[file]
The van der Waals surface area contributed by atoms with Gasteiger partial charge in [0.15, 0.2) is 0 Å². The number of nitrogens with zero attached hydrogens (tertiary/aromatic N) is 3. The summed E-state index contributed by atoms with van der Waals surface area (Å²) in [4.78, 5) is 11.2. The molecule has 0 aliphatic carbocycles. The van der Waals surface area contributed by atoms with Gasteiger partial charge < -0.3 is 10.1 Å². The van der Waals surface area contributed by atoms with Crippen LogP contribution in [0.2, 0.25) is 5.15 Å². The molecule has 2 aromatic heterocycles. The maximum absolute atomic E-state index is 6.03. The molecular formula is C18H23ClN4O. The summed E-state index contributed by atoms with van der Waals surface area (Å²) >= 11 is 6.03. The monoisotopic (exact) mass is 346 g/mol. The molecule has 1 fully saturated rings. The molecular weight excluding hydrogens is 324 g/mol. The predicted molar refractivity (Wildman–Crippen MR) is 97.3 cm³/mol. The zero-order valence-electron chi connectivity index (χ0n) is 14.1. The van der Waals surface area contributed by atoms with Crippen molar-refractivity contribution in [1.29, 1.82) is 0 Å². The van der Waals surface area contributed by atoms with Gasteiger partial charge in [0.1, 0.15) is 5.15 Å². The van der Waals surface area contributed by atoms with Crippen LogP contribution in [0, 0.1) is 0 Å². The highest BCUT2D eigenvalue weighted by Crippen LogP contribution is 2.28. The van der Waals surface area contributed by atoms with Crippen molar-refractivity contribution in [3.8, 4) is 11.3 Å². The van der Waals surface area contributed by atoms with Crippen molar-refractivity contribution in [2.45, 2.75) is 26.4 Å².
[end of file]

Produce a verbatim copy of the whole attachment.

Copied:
The van der Waals surface area contributed by atoms with Gasteiger partial charge in [0.15, 0.2) is 0 Å². The number of nitrogens with zero attached hydrogens (tertiary/aromatic N) is 3. The summed E-state index contributed by atoms with van der Waals surface area (Å²) in [4.78, 5) is 11.2. The molecule has 0 aliphatic carbocycles. The van der Waals surface area contributed by atoms with Gasteiger partial charge < -0.3 is 10.1 Å². The van der Waals surface area contributed by atoms with Crippen LogP contribution in [0.2, 0.25) is 5.15 Å². The molecule has 2 aromatic heterocycles. The maximum absolute atomic E-state index is 6.03. The molecular formula is C18H23ClN4O. The summed E-state index contributed by atoms with van der Waals surface area (Å²) >= 11 is 6.03. The monoisotopic (exact) mass is 346 g/mol. The molecule has 1 fully saturated rings. The molecular weight excluding hydrogens is 324 g/mol. The predicted molar refractivity (Wildman–Crippen MR) is 97.3 cm³/mol. The zero-order valence-electron chi connectivity index (χ0n) is 14.1. The van der Waals surface area contributed by atoms with Crippen molar-refractivity contribution in [1.29, 1.82) is 0 Å². The van der Waals surface area contributed by atoms with Gasteiger partial charge in [0.1, 0.15) is 5.15 Å². The van der Waals surface area contributed by atoms with Crippen LogP contribution in [0, 0.1) is 0 Å². The highest BCUT2D eigenvalue weighted by Crippen LogP contribution is 2.28. The van der Waals surface area contributed by atoms with Crippen molar-refractivity contribution in [3.8, 4) is 11.3 Å². The van der Waals surface area contributed by atoms with Crippen molar-refractivity contribution in [2.45, 2.75) is 26.4 Å².